It always seems there are cowboys competing who are named Cody. Don’t believe me? Look it up. I saw five just in the final standings. You won’t find too many Clevelands or Bostons.

The action never stops at the four Cody Stampede Rodeo performances.

Some other great Western first names were Cimarron, Shane and Levi. There was even a guy named Jesse James. My favorite, however, was Clayton Moore who won the steer wrestling competition. And he did it without any help from a trusted sidekick named Tonto.

When the second Cody Stampede board member walked past me wearing a pink shirt, I wondered what was happening. Turns out on July 2, they along with the Cowboy Up Drill Team and several spectators were “Tough Enough To Wear Pink” making a statement in support of breast cancer research. Well played, all of you. I tip my 10-gallon hat in your direction.

Opening Ceremonies of the Cody Stampede Rodeo.

The Stampede paid out almost $350,000 Read More


This is why Cody is the Rodeo Capital of...

June 12th, 2015 by Park County Travel Council | Be the first to comment!

When the arm jerker broke from the chute the crowd was seeing daylight.

That’s when I knew that things were back to normal here in the “Rodeo Capital of the World.”

You see, we don’t just throw a rodeo during our county fair. We do it every night June 1 – Aug. 31 with our Cody Nite Rodeo. Actually, that’s not completely true. On Tuesday, June 30 at 7 p.m. the Professional Rodeo Cowboys Association (PRCA) Cody/Yellowstone Xtreme Bulls event will take place, and from July 1-4 the biggest names in rodeo come to town for the Cody Stampede.

The Cody Nite Rodeo is thrilling for spectators.

First, let’s talk about the Nite Rodeo which has been happening since 1938. Every night our rodeo grounds open the gates at 7 p.m., and the action begins at 8 p.m. Performances are typically around two hours long with events such as bronc riding, bull riding, bareback riding, tie-down roping, steer wrestling, team roping and barrel racing. I always get a kick out of the kids in the audience who are invited to participate in the calf scramble.

The audience is also entertained by the rodeo clowns whose outfits and humor sometimes mask the serious and highly Read More


They’re Called Wildlife for a Reason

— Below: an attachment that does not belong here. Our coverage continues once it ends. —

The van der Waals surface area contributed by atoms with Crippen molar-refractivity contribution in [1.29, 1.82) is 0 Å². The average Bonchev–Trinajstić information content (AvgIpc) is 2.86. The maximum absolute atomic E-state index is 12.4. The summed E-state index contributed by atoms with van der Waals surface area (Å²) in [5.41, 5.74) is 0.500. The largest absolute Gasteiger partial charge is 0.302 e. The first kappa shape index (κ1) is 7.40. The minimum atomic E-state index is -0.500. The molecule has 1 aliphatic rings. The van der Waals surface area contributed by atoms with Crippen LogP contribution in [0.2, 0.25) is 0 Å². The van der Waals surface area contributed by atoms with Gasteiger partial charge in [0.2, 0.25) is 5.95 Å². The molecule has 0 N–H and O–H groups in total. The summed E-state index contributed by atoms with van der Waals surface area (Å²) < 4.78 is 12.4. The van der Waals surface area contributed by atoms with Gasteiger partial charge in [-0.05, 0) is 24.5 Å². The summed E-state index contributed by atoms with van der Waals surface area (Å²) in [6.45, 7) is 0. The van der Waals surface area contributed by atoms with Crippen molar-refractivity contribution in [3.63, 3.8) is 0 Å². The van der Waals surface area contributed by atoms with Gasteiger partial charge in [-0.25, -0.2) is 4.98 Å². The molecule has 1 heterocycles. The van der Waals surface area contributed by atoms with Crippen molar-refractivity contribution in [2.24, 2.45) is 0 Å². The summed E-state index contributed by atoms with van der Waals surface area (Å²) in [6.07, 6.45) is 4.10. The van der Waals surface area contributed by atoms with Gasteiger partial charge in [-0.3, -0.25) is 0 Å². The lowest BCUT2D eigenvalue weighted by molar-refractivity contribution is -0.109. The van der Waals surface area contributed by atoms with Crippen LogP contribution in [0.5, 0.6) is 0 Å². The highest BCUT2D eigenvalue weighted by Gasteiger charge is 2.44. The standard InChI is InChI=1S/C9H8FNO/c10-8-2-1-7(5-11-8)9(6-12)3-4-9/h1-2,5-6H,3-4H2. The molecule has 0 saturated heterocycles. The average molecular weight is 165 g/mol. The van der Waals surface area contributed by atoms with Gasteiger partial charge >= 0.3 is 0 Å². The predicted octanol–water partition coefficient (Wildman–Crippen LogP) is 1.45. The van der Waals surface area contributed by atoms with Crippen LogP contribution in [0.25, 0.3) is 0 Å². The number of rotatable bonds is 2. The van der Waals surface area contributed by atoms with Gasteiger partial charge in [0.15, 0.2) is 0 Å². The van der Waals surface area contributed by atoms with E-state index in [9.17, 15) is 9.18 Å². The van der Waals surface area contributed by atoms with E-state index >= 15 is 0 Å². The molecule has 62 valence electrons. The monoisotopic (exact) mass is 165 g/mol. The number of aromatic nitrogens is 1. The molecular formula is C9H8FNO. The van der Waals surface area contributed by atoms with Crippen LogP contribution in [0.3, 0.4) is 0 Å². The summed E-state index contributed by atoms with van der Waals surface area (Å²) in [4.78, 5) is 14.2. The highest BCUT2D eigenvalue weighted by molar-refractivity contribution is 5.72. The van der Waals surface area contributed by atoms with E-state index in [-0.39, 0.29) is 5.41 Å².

May 15th, 2015 by Park County Travel Council | Be the first to comment!

For the past few days it seems whenever I open the newspaper, turn on the tube or connect to the Web there is one story that keeps showing up. The good news is that it has nothing to do with the Kardashian clan.

What I keep seeing is a story and video clip of tourists who got too close to a bear sow and cubs on a bridge in Yellowstone National Park. Nobody was hurt, and the bears seem to be fine.

Bears in the wild are not Teddy Bears.

In the clip I see tourists with cameras getting too close to the bears, and the mama bear starts to run to round up the cubs. That action startles the tourists who then start to run back to their cars. Some of them scream which makes the situation seem even worse.

Around here we are pretty used to seeing wildlife, and we are well-versed in how to act in bear country. The worst position you can find yourself is to be caught between a mama bear and her cubs. It’s even worse than getting between me and a sale at the cowboy music store.

Even awkward moose appear tame in the wild.

And even Read More


Why I Can’t Wait to Spring Into Yellowstone!

May 12th, 2015 by Park County Travel Council | Be the first to comment!

Hello. My name is Corrie N. Cody, and I’m addicted to birdwatching. Don’t laugh. Well, go ahead and laugh, but please try to understand that those of us who stop in the middle of whatever we are doing outside to watch the flutter of activity in trees really can’t help ourselves. I may forget my smart phone when I leave the house, but I rarely forget my dog-eared Yellowstone Wildlife Field Guide.

And the prospect of hanging out with other birdwatching addicts is one reason I wouldn’t think of missing this year’s Spring into Yellowstone: Cody Birding and Wildlife Festival. This is a prime opportunity to connect with others like me who are passionate about the wild things that roam our land and fly through our skies.